There's lots of info on the web and at the large bookstores, in Japanese mostly. The Tokyo municipal district has the largest and most comprehensive legal consultation service in Japan and they have many centers located around the JR Yamanote line. While the Tsuchiura Bar Association Legal Consultation Service provides advice on all topics, the Tokyo Bar divides their Legal Consultation Services according to topics such as: labor, company-related, foreigners, realtor-related, family, traffic, creditor-debitor, bankruptcy, compensation, government, criminal, credit fraud,etc. Tokyo offers more times, days, and hours so although you'll be paying for the trip, it might more convenient.

A check of the NTT TownPages will give you an idea of what's available in your town. Lawyers here seem to offer their services for a broad array of topics. Unlike in the US, I get the feeling that lawyers here, especially outside of metropolitan areas, don't specialize and market to a specific area of law. This should give you an idea of what you can expect from the lawyer you see. Don't go into a consult expecting your lawyer be all-knowing and have all the answers. Work your problem from several angles, utilizing government/municipal offices, consultation services, third-party mediation, etc.


As explained above, a consult will cost about 5000 yen. If your thinking of hiring a lawer for litigation, as legal representative negotiating on your behalf, or getting a document written, it'll cost anything from an IPOD, to an arm, 2 legs, and then maybe an eyeball.

There's a system called the Legal Aid Service (houritsu fujo kyoukai) and it waives the consultation fee, if you qualify depending on your income level. The fujo kyoukai system has the power to waive fees, reschedule payments, and so on based on several conditions. These include your whether or not your case is actually going to court, winnable, in the right jurisdiction since every bar has this system, and a favorable review of your case is made upon application for consideration under this system. Check the websites. From what I've seen on the sites, you can get an waiver if your monthly income drops below 180,000 yen(figure varies). You'll have to provide thorough documentation of your net income level through tax reports, pay stubs, loan paperwork, bank books,....When applicable, documentation of loss of income will also need to be provided.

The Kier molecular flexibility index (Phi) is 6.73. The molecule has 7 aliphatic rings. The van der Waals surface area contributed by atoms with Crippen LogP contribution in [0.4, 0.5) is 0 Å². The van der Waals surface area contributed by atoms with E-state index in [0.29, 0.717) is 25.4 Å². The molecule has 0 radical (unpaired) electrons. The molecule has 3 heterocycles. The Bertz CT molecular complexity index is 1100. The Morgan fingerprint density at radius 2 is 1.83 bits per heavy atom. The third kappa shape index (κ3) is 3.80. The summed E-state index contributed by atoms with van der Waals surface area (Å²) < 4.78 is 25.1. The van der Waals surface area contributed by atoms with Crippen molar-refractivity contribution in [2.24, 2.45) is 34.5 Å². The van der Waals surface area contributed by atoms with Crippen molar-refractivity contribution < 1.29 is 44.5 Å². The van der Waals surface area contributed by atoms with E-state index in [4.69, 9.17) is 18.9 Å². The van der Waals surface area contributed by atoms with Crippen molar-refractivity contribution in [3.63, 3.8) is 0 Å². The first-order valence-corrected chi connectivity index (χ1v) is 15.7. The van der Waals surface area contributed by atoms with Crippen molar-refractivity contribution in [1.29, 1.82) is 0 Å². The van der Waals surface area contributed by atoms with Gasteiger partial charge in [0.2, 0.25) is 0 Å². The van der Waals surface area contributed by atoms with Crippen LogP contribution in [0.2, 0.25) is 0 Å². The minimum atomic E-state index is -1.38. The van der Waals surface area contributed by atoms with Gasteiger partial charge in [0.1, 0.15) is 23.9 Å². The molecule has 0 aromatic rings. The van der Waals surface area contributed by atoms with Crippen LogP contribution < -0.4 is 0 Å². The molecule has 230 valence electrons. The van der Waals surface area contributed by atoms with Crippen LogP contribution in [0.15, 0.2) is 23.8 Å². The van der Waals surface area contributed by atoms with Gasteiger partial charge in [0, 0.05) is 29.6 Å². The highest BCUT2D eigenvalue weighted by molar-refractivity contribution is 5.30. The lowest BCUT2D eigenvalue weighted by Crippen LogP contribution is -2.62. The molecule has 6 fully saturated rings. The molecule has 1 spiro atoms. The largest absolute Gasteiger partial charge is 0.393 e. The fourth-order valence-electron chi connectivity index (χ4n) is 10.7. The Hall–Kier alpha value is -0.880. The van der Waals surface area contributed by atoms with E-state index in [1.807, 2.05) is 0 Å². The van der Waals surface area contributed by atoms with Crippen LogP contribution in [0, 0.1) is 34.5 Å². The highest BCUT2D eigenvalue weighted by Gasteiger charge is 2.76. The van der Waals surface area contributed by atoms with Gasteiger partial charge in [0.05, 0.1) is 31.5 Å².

For Tsuchiura, what would usually happen is that you would call up, ask for an attorney referral under this system, as well as free legal consult, specifically "fujo kyoukai muryou soudan." The number is 029-221-3501. If you live within the Tsuchiura Bar Assoc. jurisdiction, then you'll be given the number of a nearby law office. The Bar will contact the law office first and direct you to then call the lawyer directly to arrange an appointment. In Tokyo and other areas, the Legal Aid consults are done at the Bar Association offices.

Things to consider[]

Someone once compared court cases in Japan to dental checkups. Proceedings are spread out over an extended period time in order to encourage compromise and "discourage" litigation. By extended, this means anything from a year or two or more. Those of us who watch the news are familiar with the Aum Shinri Kyou Subway Sarin Terror case and how it's still going on. A typical court case will proceed at a hypersonic speed of a meeting or two per month. Because of this, most litigation in Japan ends in a settlement, rather than in a judgement.

Most foreigners in Japan are here on a 1-year visa (Status of Residence). The fact that you're in litigation or in some legal proceeding is not, by itself a type of visa. If you're at the end of your visa period and are in the middle of a court case or litigation, you'll have to petition immigration in order to receive a Tourist-type Status of Residence. If you have a Status of Residence which is valid and your litigation has no impact or relation to it, then you shouldn't have to worry about your "visa" status.

Finally, I can't emphasize this enough. Everything is done in Japanese.


      Tokyo has several bar associations.  
      Many of the consuling centers are shared by the seperate groups.

Also, do a search on the internet.